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Intra-operative Awareness

António Pais de Lacerda

Departamento de Medicina Intensiva, Hospital de Santa Maria, Centro Hospitalar Lisboa Norte, Lisboa (Portugal). Asignatura de “Medicina clínica: El médico, la Persona y el Enfermo”, Facultad de Medicina de Lisboa (Portugal).

Correspondence: António Pais de Lacerda, R. Prof. Carlos Teixeira, nº1-5ºC 1600-608 Lisboa (Portugal).

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Recieved 14 September 2008; accepted 13 March 2009


Awake is an American thriller, the opera prima of the young director Joby Harold, that addresses the problem of all those who maintain a state of awareness during a surgical intervention, which that allows them to feel (and afterwards recall) some of the episodes that occurred when they should have been sedated and pain-free (analgesics); that is, they have been poorly anaesthetized. Several factors are involved this situation, which, although rare, does occur. Physicians should be prepared to respond to the questions of individuals motivated by this type of film, in particular when the topic may generate cognitive dissociations with possible modifications in the behaviour of the patients, who possibly fear being subjected to surgery that is necessary for them.

Keywords: Intra-operative awareness, General anaesthesia, Depth of anaesthesia, Amnesia.

You were on the other side of death

And I did not feel you

But you looked at me

And I did not see you

And you listened to me

And I didn’t hear you

A shadow fled

From the other side of the night. Silence. The dawn broke.

José Bergamín, Mañana*

When the America humorist Henry Louis Mencken (1880-156) wrote that“To be in love is merely to be in a state of perpetual anesthesia — to mistake an ordinary young man for a Greek god or an ordinary young woman for a goddess”1, he was referring metaphorically to anaesthesia as a state of alteration of awareness in which vigilance persists.

However, this is not the aim of general anaesthesia, a situation in which through the effect of drugs the patient must remain unconscious and pain-free (without responding to painful stimuli), and in which it is hoped that the patient will be unable to recall phenomena that occurred during the surgical intervention. The degree of depth of the anaesthesia corresponds to a continuous depression of the central nervous system, with the consequent progressive decrease in response to stimuli.

Awareness is a state in which a person is able to process information coming from the external surroundings. This ability is evaluated through the observation of adequate responses to different stimuli (adequate movements in response to verbal commands or painful stimuli). This possibility of response may, however, be compromised both by the existence of neurological pathology and by the effect of a drug with a neuromuscular blockade action2.

During general anaesthesia, physicians administer drugs, many of which cause amnesia (anterograde or retrograde) at concentrations lower than those necessary for the complete suppression of consciousness. Nevertheless, in some cases if the patient unexpectedly regains consciousness during surgery there may be a memory of some of the events that occurred during the intervention – and it is this phenomenon that is referred to as “intra-operative awareness” (IA) (excluding all possible memories of the moment of the induction of anaesthesia, waking and dreams).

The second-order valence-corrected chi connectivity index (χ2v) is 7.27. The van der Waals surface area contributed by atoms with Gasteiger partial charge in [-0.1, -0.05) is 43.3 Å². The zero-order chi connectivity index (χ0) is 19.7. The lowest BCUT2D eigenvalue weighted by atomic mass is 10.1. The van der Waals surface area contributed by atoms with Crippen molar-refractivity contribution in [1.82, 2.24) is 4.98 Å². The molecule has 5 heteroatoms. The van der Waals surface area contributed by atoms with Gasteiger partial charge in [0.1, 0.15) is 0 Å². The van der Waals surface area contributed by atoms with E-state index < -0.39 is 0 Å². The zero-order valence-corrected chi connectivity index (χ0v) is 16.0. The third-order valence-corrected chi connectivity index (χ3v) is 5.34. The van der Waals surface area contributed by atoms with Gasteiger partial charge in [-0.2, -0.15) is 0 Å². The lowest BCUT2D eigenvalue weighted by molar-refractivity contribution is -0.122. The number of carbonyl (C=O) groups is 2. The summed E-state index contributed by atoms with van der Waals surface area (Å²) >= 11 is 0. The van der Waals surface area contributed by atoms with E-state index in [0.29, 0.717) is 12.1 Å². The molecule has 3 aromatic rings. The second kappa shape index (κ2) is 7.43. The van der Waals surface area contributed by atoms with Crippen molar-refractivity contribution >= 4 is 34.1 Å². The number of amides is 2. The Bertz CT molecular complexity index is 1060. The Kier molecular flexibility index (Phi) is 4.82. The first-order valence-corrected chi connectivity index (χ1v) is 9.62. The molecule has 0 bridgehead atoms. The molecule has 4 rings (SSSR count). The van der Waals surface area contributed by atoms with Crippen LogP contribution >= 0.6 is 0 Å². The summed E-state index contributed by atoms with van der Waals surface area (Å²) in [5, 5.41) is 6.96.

Curiously, the work of Check and Levinson revealed that under hypnosis patients recalled many intra-operative events, especially those related to moments of “crisis”3,4

The advent of muscle relaxants in the 1940’s created a new problem; it was no longer possible to evaluate the depth of anaesthesia through the failure to record motor responses since the patient would be incapacitated to perform movements while still awake.

In fact, it is currently not possible to guarantee that patients will remain unconscious during general anaesthesia, and explicit memories of sensory perceptions that occurred during the surgery may arise, even when methods able to measure the depth of anaesthesia are used [Bispectral Index Monitor (BIS), maintained between 40 and 60]5. Our understanding of the individual responses of each patient to this complication is still limited. The number of documented cases of IA has increased, being 1% (5) in high-risk patients, although the number is much lower in the case of routine surgery (1-2-per 1000 patients operated)6 en pacientes de alto riesgo, aunque el número es mucho menor cuando se trata de cirugías de rutina (1 a 2 por 1.000 pacientes operados)6. This number is possibly higher in paediatric surgery.

Se cree que esa posibilidad es multifactorial y que varía según el tipo de anestesia, de cirugía y de las circunstancias fisiológicas del paciente en el preoperatorio2, siendo la cirugía cardiaca (por el compromiso hemodinámico previo o por la reducida reserva cardiaca demasiado sensible a los anestésicos) y la cesárea (por la minimización de las drogas potencialmente depresoras del feto) las de mayor riesgo. Los pacientes politraumatizados en choque presentan también un riesgo mayor puesto que no toleran dosis elevadas de anestésicos2,7. Como factores individuales que pueden condicionar el efecto de los anestésicos se consideran además las variaciones genéticas (contribuyendo para una farmacocinética diferente) y la existencia de historia de “abuso” de drogas o de resistencia por consumo habitual (benzodiazepinas, alcohol, cocaína…).